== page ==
He was elected a fellow of St Catharine's College, Cambridge (1950; visiting fellow 1985, honorary life fellow 1987), and appointed college lecturer in history (also 1950), director of studies in history (1951), college librarian (1952), and university assistant lecturer (1959). MacDonagh went in 1963 as visiting fellow to the Australian National University (ANU), becoming (1964) foundation professor of history at Flinders University, New South Wales, where he blossomed as an administrator, but at the expense of research and writing. This was also his fate when, largely for family reasons, he came to UCC as professor of modern history and chairman of the joint history board (1968).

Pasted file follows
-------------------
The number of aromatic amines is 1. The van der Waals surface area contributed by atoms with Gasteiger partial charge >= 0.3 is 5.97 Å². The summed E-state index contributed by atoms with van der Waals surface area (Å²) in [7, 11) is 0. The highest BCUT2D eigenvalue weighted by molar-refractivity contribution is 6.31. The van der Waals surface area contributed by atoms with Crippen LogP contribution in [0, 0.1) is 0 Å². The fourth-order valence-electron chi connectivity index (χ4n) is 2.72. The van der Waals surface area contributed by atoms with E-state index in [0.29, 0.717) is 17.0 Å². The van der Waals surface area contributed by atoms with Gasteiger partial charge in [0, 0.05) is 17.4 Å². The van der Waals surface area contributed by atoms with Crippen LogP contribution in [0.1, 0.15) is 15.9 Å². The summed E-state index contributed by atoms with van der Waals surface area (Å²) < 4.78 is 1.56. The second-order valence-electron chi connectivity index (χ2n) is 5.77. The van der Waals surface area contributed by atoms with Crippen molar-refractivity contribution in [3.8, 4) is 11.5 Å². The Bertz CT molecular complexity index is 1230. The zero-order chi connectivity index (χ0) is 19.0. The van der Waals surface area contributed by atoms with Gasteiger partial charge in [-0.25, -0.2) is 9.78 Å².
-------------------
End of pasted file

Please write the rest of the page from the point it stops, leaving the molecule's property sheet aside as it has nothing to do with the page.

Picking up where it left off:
A visiting professor at Yale (1970–71), in 1973 he returned to Australia, to a post occupied till his retirement in 1989, as W. F. Hancock professor of history in the ANU's Institute of Advanced Studies in Canberra. Freed from administrative duties, this period was his most productive. Describing himself as ‘a last general practitioner among consultants’ (obit, Ir. Times, 8 June 2002) his interests lay largely in three fields: Ireland, Australia, and literary history. Australia lent perspective to his writings on Irish history and his earlier Ireland (1968) was reissued, revised and expanded, in 1983. Ireland: the union and its aftermath was published in 1977. States of mind: a study of Anglo-Irish conflict (1983), a series of essays which broke new ground in the interpretation of nineteenth-century Irish history, was awarded the Ewart-Biggs memorial prize in 1985. MacDonagh's finest work was probably his two-volume biography of Daniel O'Connell (The hereditary bondsman: Daniel O'Connell 1775–1829 (1988) and The emancipist: Daniel O'Connell 1829–1847 (1989)). It emphasised O'Connell as the modernising progenitor of catholic liberalism and of mass democratic politics in Ireland, and his importance in the European context, all expressed with a delicate erudition. He contributed the introduction and four chapters on Ireland 1830–45 to A new history of Ireland, v (1989). A history of Guinness, commissioned from him (and S. R. Dennison) in his Cambridge days, finally appeared (Guinness 1886–1939) in 1998, its publication having been vetoed for many years by the company. His other writings on Ireland covered topics as varied as culture and nationalism, banking history, nineteenth-century sea communications, eighteenth-century colonial nationalism, and even modern politics (Crane Bag (1985)). MacDonagh was an editor of the prestigious series Studies in Irish History which published original monographs in the 1970s.